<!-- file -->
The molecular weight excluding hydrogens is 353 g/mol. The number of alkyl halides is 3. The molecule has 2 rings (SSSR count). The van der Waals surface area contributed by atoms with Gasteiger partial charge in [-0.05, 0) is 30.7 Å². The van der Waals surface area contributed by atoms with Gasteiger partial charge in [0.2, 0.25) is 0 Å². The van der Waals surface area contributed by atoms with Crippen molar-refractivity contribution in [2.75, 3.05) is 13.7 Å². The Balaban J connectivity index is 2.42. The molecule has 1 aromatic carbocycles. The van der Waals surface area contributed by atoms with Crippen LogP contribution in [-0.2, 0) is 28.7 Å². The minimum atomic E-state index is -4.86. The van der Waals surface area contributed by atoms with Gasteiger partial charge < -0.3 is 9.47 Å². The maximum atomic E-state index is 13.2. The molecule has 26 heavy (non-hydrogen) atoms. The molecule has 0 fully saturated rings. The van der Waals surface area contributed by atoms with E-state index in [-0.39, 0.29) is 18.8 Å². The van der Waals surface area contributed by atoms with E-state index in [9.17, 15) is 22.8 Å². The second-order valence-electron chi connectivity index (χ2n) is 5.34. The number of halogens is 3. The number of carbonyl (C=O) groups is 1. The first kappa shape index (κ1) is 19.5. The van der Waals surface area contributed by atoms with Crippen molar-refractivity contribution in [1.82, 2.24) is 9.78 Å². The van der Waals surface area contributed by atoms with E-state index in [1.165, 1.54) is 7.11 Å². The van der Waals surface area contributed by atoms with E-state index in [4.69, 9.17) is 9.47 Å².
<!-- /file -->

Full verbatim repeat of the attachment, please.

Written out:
The molecular weight excluding hydrogens is 353 g/mol. The number of alkyl halides is 3. The molecule has 2 rings (SSSR count). The van der Waals surface area contributed by atoms with Gasteiger partial charge in [-0.05, 0) is 30.7 Å². The van der Waals surface area contributed by atoms with Gasteiger partial charge in [0.2, 0.25) is 0 Å². The van der Waals surface area contributed by atoms with Crippen molar-refractivity contribution in [2.75, 3.05) is 13.7 Å². The Balaban J connectivity index is 2.42. The molecule has 1 aromatic carbocycles. The van der Waals surface area contributed by atoms with Crippen LogP contribution in [-0.2, 0) is 28.7 Å². The minimum atomic E-state index is -4.86. The van der Waals surface area contributed by atoms with Gasteiger partial charge < -0.3 is 9.47 Å². The maximum atomic E-state index is 13.2. The molecule has 26 heavy (non-hydrogen) atoms. The molecule has 0 fully saturated rings. The van der Waals surface area contributed by atoms with E-state index in [-0.39, 0.29) is 18.8 Å². The van der Waals surface area contributed by atoms with E-state index in [9.17, 15) is 22.8 Å². The second-order valence-electron chi connectivity index (χ2n) is 5.34. The number of halogens is 3. The number of carbonyl (C=O) groups is 1. The first kappa shape index (κ1) is 19.5. The van der Waals surface area contributed by atoms with Crippen molar-refractivity contribution in [1.82, 2.24) is 9.78 Å². The van der Waals surface area contributed by atoms with E-state index in [1.165, 1.54) is 7.11 Å². The van der Waals surface area contributed by atoms with E-state index in [4.69, 9.17) is 9.47 Å².